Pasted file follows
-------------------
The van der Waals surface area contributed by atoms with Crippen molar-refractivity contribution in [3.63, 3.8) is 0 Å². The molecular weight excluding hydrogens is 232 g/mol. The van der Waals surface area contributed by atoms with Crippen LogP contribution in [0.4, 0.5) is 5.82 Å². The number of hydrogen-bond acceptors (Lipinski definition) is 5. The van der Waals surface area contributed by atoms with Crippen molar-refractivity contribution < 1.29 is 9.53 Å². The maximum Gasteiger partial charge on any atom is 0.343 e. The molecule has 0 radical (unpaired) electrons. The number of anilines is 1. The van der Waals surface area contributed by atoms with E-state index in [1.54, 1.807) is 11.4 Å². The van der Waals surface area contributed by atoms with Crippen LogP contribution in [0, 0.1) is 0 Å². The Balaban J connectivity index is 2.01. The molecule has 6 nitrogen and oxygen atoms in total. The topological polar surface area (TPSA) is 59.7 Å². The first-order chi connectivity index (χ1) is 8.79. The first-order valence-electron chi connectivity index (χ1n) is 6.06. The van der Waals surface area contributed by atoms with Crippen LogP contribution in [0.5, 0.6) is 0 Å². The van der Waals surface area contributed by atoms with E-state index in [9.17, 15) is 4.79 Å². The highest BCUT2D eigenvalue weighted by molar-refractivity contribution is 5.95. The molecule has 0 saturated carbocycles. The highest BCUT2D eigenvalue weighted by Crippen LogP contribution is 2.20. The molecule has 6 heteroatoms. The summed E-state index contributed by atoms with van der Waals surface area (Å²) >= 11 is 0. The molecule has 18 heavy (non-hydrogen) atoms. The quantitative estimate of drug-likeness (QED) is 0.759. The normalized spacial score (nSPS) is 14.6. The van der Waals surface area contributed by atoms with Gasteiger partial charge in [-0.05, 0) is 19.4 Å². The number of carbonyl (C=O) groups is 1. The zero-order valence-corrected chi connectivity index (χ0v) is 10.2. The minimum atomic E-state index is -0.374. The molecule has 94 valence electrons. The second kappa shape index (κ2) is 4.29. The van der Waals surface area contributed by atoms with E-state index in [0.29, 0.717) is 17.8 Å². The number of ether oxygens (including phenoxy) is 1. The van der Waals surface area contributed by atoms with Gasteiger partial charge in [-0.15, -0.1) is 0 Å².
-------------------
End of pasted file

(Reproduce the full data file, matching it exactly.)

The van der Waals surface area contributed by atoms with Crippen molar-refractivity contribution in [3.63, 3.8) is 0 Å². The molecular weight excluding hydrogens is 232 g/mol. The van der Waals surface area contributed by atoms with Crippen LogP contribution in [0.4, 0.5) is 5.82 Å². The number of hydrogen-bond acceptors (Lipinski definition) is 5. The van der Waals surface area contributed by atoms with Crippen molar-refractivity contribution < 1.29 is 9.53 Å². The maximum Gasteiger partial charge on any atom is 0.343 e. The molecule has 0 radical (unpaired) electrons. The number of anilines is 1. The van der Waals surface area contributed by atoms with E-state index in [1.54, 1.807) is 11.4 Å². The van der Waals surface area contributed by atoms with Crippen LogP contribution in [0, 0.1) is 0 Å². The Balaban J connectivity index is 2.01. The molecule has 6 nitrogen and oxygen atoms in total. The topological polar surface area (TPSA) is 59.7 Å². The first-order chi connectivity index (χ1) is 8.79. The first-order valence-electron chi connectivity index (χ1n) is 6.06. The van der Waals surface area contributed by atoms with Crippen LogP contribution in [0.5, 0.6) is 0 Å². The van der Waals surface area contributed by atoms with E-state index in [9.17, 15) is 4.79 Å². The highest BCUT2D eigenvalue weighted by molar-refractivity contribution is 5.95. The molecule has 0 saturated carbocycles. The highest BCUT2D eigenvalue weighted by Crippen LogP contribution is 2.20. The molecule has 6 heteroatoms. The summed E-state index contributed by atoms with van der Waals surface area (Å²) >= 11 is 0. The molecule has 18 heavy (non-hydrogen) atoms. The quantitative estimate of drug-likeness (QED) is 0.759. The normalized spacial score (nSPS) is 14.6. The van der Waals surface area contributed by atoms with Gasteiger partial charge in [-0.05, 0) is 19.4 Å². The number of carbonyl (C=O) groups is 1. The zero-order valence-corrected chi connectivity index (χ0v) is 10.2. The minimum atomic E-state index is -0.374. The molecule has 94 valence electrons. The second kappa shape index (κ2) is 4.29. The van der Waals surface area contributed by atoms with E-state index in [0.29, 0.717) is 17.8 Å². The number of ether oxygens (including phenoxy) is 1. The van der Waals surface area contributed by atoms with Gasteiger partial charge in [-0.15, -0.1) is 0 Å².